Free and Easy, which premiered at this year’s Sundance Film Festival, tells the story of a traveling soap salesman arriving in a desolate Chinese town. When a crime occurs, the strange residents turn against each other with tragicomic results. In this absurdist comedy directed by Geng Jun, “it’s not your mouth but your mind that risks getting washed out by soap.” Free and Easy will close the 40th AAIFF on Saturday, August 5 at 7:00pm at Asia Society.  —AAIFF


Made in Hong Kong-4K Restored Version (Dir. Fruit Chan)
Fruit Chan’s Made in Hong Kong was a film made at the time of the changeover in Hong Kong; the depiction of low-level triads attempting to carry out various small scale activities could be seen as a portrait of the ways in which so many business ventures tried to continue under the radar of governmental oversight which was expected to overtake Hong Kong. Yet the escalating explosions of violence provide the kind of visceral excitement which was a hallmark of Hong Kong cinema. Made in Hong Kong will screen on Friday, July 28, 2017 at 8:00PM at Asia Society. —AAIFF


Photo: Courtesy AAIFF40

Shorts: Still Here, Not Going Away—Perspectives on Identity (Various)
Ever since right-wing ethnonationalism broke into mainstream politics, the Western media landscape has been overrun by sympathetic stories of white citizens and all the reasons they were driven to support people like Donald Trump and Marine Le Pen. Absent from this narrative is the millions of people of color negatively affected by the racist political agendas spreading across the Western world. This absence is exactly what makes the following films so essential. They are all unique explorations of Asian identity in white Western society, providing an array of perspectives on what it means to be the minority. Shorts: Still Here, Not Going Away—Perspectives on Identity will screen at the Asia Society on July 30, 2017 at 2:00 pm.—AAIFF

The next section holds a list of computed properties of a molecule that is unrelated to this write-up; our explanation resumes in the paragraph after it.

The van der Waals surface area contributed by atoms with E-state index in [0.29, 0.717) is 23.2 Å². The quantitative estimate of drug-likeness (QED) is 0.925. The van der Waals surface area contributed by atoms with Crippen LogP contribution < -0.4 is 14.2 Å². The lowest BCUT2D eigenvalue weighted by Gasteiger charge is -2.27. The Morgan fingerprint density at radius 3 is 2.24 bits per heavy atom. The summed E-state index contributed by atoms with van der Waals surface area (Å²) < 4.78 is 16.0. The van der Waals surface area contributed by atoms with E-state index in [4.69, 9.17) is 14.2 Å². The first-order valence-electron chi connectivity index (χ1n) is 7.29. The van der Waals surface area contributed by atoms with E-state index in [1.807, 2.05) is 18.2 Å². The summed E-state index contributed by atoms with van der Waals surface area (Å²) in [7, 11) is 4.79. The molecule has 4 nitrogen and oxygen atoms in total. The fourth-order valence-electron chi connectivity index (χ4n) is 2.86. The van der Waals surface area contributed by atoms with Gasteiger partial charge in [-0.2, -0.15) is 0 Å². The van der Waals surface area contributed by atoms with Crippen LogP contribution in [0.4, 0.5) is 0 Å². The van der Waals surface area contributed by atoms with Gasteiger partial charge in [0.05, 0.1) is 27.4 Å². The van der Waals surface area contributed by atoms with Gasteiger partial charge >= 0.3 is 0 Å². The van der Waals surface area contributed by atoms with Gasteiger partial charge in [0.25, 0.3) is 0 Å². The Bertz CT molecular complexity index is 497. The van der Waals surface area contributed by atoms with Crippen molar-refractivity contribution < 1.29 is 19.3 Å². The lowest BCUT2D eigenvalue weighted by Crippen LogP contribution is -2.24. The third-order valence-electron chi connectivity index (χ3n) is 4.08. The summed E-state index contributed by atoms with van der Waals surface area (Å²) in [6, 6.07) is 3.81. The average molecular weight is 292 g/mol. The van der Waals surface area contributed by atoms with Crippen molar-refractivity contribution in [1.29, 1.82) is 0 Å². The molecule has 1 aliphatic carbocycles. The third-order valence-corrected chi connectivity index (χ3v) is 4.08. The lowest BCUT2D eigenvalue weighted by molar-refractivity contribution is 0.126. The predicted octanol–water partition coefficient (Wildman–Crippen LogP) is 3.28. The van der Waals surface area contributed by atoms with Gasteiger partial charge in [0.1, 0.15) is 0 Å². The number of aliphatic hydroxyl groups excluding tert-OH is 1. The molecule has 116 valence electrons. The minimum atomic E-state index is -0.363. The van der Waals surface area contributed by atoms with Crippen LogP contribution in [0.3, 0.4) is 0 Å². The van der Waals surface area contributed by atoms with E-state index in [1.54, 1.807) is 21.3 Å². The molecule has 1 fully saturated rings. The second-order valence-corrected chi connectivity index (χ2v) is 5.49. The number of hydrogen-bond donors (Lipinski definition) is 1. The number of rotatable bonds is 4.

Small Talk (Dir. Hui-chen Huang)
2017 Berlinale Teddy Jury Award winner for Best Documentary, Small Talk, is directed by Taiwanese filmmaker, Hui-chen Huang. Hui-chen and her lesbian mother live like strangers under one roof for decades, and never talk to each other. One day Hui-chen finally summons up the courage to sit down with her mother and make conversation. But is she ready to hear what she has to say? Small Talk will screen on Saturday, July 29th at 7:00pm at Asia Society with director Hui-chen Huang in attendance. —AAIFF

Recommended ReadingFilm Review: Plastic ChinaBy Jonathan Landreth

Plastic China (Dir. Wang Jiuliang)
China is by far the world’s greatest plastic importer. Every year, developed countries from around the world send China ten million tons of plastic waste, and it’s only getting worse. Chinese filmmaker Wang Jiuliang tells the troubling tale of the working people whose lives revolve around this waste. See our review of Plastic China herePlastic China will screen on Saturday, August 5 at 4:30 pm at Asia Society with producer and award-winning editor Jean Tsien in attendance. —AAIFF

For tickets and more information, visit the site here.